You might decide to go cold turkey but then smoke again. After one bad night of sleep, you decide to smoke a joint to get some rest.

Don’t get down on yourself. This happens to most people trying to quit. Research suggests it often takes multiple attempts to quit successfully, so take heart. You’re absolutely not alone, and you haven’t failed.

Breaking habits can be challenging, but resolving to try again keeps you on the right track.

Focus not on the setback, but on the change you did make — several days without use. Then challenge yourself to increase that period of abstinence next time.

You can get support from a professional without going through a traditional rehabilitation program. Simple talk therapy can help you develop self-compassion and feel supported during the quitting process.

It is not always easy to quit alone. These resources can help you find support.

  • The Substance Abuse and Mental Health Services Administration offers a 24-hour helpline that can help you find treatment in your area and get more information about addiction recovery.
  • SMART Recovery is a science-based self-help approach to addiction recovery. Learn more at their website or find a meeting in your area.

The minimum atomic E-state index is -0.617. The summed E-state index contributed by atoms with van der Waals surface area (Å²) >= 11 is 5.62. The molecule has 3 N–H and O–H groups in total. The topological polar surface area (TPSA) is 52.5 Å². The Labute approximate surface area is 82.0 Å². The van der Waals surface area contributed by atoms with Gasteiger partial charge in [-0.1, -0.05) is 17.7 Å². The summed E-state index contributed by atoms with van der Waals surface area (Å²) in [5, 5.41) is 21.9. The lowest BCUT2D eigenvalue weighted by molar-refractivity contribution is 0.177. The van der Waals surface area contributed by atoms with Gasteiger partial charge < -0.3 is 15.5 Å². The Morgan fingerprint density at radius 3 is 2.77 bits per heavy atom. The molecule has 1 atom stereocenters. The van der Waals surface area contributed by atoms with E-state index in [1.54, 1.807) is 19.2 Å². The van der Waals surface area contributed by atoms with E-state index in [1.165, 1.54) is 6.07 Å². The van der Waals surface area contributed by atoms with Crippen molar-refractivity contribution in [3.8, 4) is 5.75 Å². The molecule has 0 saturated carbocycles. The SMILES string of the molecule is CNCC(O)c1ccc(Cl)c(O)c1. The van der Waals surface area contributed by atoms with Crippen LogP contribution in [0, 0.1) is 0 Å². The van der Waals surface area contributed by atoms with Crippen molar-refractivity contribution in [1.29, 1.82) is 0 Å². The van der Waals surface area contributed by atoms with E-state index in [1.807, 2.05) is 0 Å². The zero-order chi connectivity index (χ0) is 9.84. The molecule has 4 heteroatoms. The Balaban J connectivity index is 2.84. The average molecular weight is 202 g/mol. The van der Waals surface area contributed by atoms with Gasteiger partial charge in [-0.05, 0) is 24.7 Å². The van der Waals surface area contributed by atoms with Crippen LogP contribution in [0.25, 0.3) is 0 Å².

• Apps like I Am Sober can help you stay on track with your plan to quit.

“Some people can use cannabis without a problem, but many people have issues with dependence or side effects. You can take a do it yourself approach to quitting, but it doesn’t work for everyone.”

If you are having a hard time sticking with a self-guided approach, you should talk to a mental health professional.

Crystal Raypole worked as an editor for GoodTherapy. Her interests include Asian languages and literature, Japanese translation, cooking, natural sciences, sex positivity, and mental health. She is committed to helping decrease stigma around mental health issues.